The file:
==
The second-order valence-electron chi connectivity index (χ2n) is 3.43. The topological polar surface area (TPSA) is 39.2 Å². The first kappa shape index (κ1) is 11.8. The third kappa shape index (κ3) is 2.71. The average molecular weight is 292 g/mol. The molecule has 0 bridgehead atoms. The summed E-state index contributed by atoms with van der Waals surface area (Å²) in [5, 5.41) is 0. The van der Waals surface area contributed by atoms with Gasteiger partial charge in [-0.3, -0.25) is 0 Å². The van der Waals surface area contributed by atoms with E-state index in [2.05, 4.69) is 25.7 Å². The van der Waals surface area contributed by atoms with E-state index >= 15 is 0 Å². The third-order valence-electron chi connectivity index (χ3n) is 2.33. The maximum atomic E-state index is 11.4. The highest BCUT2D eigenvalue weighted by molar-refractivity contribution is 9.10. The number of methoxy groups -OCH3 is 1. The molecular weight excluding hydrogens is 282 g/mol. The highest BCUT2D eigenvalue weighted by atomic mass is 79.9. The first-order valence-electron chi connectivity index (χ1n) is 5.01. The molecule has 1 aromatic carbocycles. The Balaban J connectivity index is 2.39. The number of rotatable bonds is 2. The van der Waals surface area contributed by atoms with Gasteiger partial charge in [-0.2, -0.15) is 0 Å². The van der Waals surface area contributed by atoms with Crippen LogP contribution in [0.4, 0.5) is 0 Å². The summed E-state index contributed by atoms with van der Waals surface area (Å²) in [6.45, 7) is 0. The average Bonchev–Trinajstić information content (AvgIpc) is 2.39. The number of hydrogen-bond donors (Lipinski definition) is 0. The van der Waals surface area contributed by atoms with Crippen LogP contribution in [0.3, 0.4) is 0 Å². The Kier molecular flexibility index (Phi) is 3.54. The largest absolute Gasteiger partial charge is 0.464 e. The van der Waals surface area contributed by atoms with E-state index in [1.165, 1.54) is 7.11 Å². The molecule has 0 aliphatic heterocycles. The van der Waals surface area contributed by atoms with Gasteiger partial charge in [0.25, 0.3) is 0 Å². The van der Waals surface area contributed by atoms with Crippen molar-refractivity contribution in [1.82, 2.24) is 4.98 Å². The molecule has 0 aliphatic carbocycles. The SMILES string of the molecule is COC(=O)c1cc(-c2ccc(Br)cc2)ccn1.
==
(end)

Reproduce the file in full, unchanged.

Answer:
The second-order valence-electron chi connectivity index (χ2n) is 3.43. The topological polar surface area (TPSA) is 39.2 Å². The first kappa shape index (κ1) is 11.8. The third kappa shape index (κ3) is 2.71. The average molecular weight is 292 g/mol. The molecule has 0 bridgehead atoms. The summed E-state index contributed by atoms with van der Waals surface area (Å²) in [5, 5.41) is 0. The van der Waals surface area contributed by atoms with Gasteiger partial charge in [-0.3, -0.25) is 0 Å². The van der Waals surface area contributed by atoms with E-state index in [2.05, 4.69) is 25.7 Å². The van der Waals surface area contributed by atoms with E-state index >= 15 is 0 Å². The third-order valence-electron chi connectivity index (χ3n) is 2.33. The maximum atomic E-state index is 11.4. The highest BCUT2D eigenvalue weighted by molar-refractivity contribution is 9.10. The number of methoxy groups -OCH3 is 1. The molecular weight excluding hydrogens is 282 g/mol. The highest BCUT2D eigenvalue weighted by atomic mass is 79.9. The first-order valence-electron chi connectivity index (χ1n) is 5.01. The molecule has 1 aromatic carbocycles. The Balaban J connectivity index is 2.39. The number of rotatable bonds is 2. The van der Waals surface area contributed by atoms with Gasteiger partial charge in [-0.2, -0.15) is 0 Å². The van der Waals surface area contributed by atoms with Crippen LogP contribution in [0.4, 0.5) is 0 Å². The summed E-state index contributed by atoms with van der Waals surface area (Å²) in [6.45, 7) is 0. The average Bonchev–Trinajstić information content (AvgIpc) is 2.39. The number of hydrogen-bond donors (Lipinski definition) is 0. The van der Waals surface area contributed by atoms with Crippen LogP contribution in [0.3, 0.4) is 0 Å². The Kier molecular flexibility index (Phi) is 3.54. The largest absolute Gasteiger partial charge is 0.464 e. The van der Waals surface area contributed by atoms with E-state index in [1.165, 1.54) is 7.11 Å². The molecule has 0 aliphatic heterocycles. The van der Waals surface area contributed by atoms with Gasteiger partial charge in [0.25, 0.3) is 0 Å². The van der Waals surface area contributed by atoms with Crippen molar-refractivity contribution in [1.82, 2.24) is 4.98 Å². The molecule has 0 aliphatic carbocycles. The SMILES string of the molecule is COC(=O)c1cc(-c2ccc(Br)cc2)ccn1.